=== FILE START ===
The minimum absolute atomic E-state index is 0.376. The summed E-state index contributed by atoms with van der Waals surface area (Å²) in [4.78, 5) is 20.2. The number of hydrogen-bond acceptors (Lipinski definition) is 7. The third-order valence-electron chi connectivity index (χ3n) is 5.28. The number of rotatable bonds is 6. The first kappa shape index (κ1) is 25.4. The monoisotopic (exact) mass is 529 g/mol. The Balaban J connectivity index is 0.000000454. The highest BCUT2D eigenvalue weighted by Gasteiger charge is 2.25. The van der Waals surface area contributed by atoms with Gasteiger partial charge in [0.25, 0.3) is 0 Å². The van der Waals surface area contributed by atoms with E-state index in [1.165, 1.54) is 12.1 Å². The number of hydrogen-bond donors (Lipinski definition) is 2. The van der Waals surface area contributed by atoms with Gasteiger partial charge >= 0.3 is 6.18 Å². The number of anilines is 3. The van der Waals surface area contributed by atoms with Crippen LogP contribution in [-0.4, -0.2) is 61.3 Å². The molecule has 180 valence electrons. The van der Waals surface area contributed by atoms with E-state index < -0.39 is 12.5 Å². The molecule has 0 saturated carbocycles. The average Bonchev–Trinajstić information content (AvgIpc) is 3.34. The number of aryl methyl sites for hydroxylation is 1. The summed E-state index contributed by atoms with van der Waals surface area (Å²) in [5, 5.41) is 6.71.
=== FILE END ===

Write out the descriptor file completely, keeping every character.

The minimum absolute atomic E-state index is 0.376. The summed E-state index contributed by atoms with van der Waals surface area (Å²) in [4.78, 5) is 20.2. The number of hydrogen-bond acceptors (Lipinski definition) is 7. The third-order valence-electron chi connectivity index (χ3n) is 5.28. The number of rotatable bonds is 6. The first kappa shape index (κ1) is 25.4. The monoisotopic (exact) mass is 529 g/mol. The Balaban J connectivity index is 0.000000454. The highest BCUT2D eigenvalue weighted by Gasteiger charge is 2.25. The van der Waals surface area contributed by atoms with Gasteiger partial charge in [0.25, 0.3) is 0 Å². The van der Waals surface area contributed by atoms with E-state index in [1.165, 1.54) is 12.1 Å². The number of hydrogen-bond donors (Lipinski definition) is 2. The van der Waals surface area contributed by atoms with Gasteiger partial charge >= 0.3 is 6.18 Å². The number of anilines is 3. The van der Waals surface area contributed by atoms with Crippen LogP contribution in [-0.4, -0.2) is 61.3 Å². The molecule has 180 valence electrons. The van der Waals surface area contributed by atoms with E-state index < -0.39 is 12.5 Å². The molecule has 0 saturated carbocycles. The average Bonchev–Trinajstić information content (AvgIpc) is 3.34. The number of aryl methyl sites for hydroxylation is 1. The summed E-state index contributed by atoms with van der Waals surface area (Å²) in [5, 5.41) is 6.71.